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Date Posted: 01/ 13/ 02, 10:23am
As an owner of a '77 FC for four years, I can say that your observations are correct to a degree. I just bought new Michelin XZA2 tires (their top-of-the-line, 7year/700,000mile warranty) for my coach, $350ea mounted/balanced, not $500 (shop around), and cheap tires (not recommended) are less money.
Many repairs are expensive, look carefully before you buy to prevent needing these expensive repairs (3 furnaces for instance, 3 possibilities for repairs).
I spent around $10k on mine after the purchase, which included replacing every cushion, all carpets and pads, drapes/blinds, all foam and fabric, engine insulation, new inverter/charger, stripes, wheels, weatherstripping/seals, stereo, 2 TV/VCRs, sheets/bedspreads, filters, fluids, swing radiator, lights, CB, and many other things that don't come to mind at this time to update it to our liking. This has kept the coach running almost flawlessly for the past 4years/30,000miles, although I still work and my family (of 6) travels in the coach, we don't full-time. I really went overboard and updated anything that I wanted, but in contrast to my friends who bought a new Winnie at the same time, I spent less in my upgrade than his coach depreciated in the first year, (and same for subsequent years), my maintenance is less, mileage better, and I can drive on windy days when his coach can't stay in its lane. I'm also much, much safer in my all-steel 34,000lb coach than he is in his "sticks-n-staples" motorhome.
The depreciation curve has pretty much ended in a vintage 'Bird, all you lose is wear and tear, and maintenance. Value depends more on condition/appearance/features at this point.
Last, I have lurked for 4-5years on www.rvamerica.com and other common RV sites to hear many complaints and concerns that owners of disposable motorhomes have. Many of those concerns aren't applicable to a vintage bird. The concerns about delamination, body sag, overloaded chassis, overburdened drivelines, crosswind sensitivity, parts availability, etc. The Wanderlodge is, and always has been built for the long haul, its chassis components are available at any truck service center. Its interior components also are sturdy, solid walls and cabinetry etc. vs. the common 1/8" thick walls and cheap fixtures of the disposable units Many of those units are just beginning to install 50a service, and most of those are really only 30a+20a and not true 50a+50a like a BlueBird.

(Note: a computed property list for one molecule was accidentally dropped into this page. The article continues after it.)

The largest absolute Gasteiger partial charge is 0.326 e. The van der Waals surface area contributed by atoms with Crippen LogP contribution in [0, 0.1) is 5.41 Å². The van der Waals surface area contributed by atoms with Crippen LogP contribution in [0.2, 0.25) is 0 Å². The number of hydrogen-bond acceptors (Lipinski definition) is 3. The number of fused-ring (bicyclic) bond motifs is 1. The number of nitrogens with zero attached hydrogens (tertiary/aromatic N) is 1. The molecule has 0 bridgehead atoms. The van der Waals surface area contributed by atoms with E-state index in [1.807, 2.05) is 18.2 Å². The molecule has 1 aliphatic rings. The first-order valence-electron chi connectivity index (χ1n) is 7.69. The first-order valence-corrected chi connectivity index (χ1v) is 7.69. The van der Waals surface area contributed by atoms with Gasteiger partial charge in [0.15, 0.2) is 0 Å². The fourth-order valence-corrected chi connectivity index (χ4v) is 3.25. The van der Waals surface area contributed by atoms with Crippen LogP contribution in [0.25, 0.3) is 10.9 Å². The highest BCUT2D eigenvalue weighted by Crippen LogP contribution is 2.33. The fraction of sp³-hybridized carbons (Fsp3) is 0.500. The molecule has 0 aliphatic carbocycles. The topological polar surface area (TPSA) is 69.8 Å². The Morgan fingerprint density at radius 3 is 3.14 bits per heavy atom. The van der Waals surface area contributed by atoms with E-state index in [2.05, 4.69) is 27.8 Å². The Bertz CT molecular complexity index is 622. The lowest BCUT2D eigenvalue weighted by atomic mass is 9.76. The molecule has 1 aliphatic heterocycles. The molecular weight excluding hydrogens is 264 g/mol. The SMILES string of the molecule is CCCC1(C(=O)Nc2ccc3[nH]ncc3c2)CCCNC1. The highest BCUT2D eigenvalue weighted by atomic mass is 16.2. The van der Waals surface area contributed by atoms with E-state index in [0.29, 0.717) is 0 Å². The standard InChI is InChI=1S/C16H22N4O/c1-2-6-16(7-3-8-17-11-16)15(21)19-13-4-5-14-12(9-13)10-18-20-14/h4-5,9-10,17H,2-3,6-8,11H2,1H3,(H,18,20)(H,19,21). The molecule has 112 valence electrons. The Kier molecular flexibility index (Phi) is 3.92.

The cost of owning any used unit will be higher as there is no warranty. Those lucky owners of new stick-built units who are not trying to return them under the lemon law (read owner reviews on the same site) are enjoying the few months of low cash outlay. For any purchase of a used motorhome I would budget a cash reserve for repairs which could conceivably be $2000 or more (the cost to rebuild the FC's transmission is not far from the cost of rebuilding the transmission on a common gas motorhome). This might never be necessary, but like a house or car, you never know and the stress level is much lower if you have planned for this possibility (just like you buy insurance).
I would never go back to a stick-built RV, neither would my family. I have had more care-free miles, interested passers-by, complements, friendly service and help from owners and from BlueBird, than I ever could have imagined when a Holiday Rambler (S.O.B.) owner. As another post mentioned, shop carefully, ask questions, and you will probably be very happy (and able to sell without losing your shirt if you aren't).
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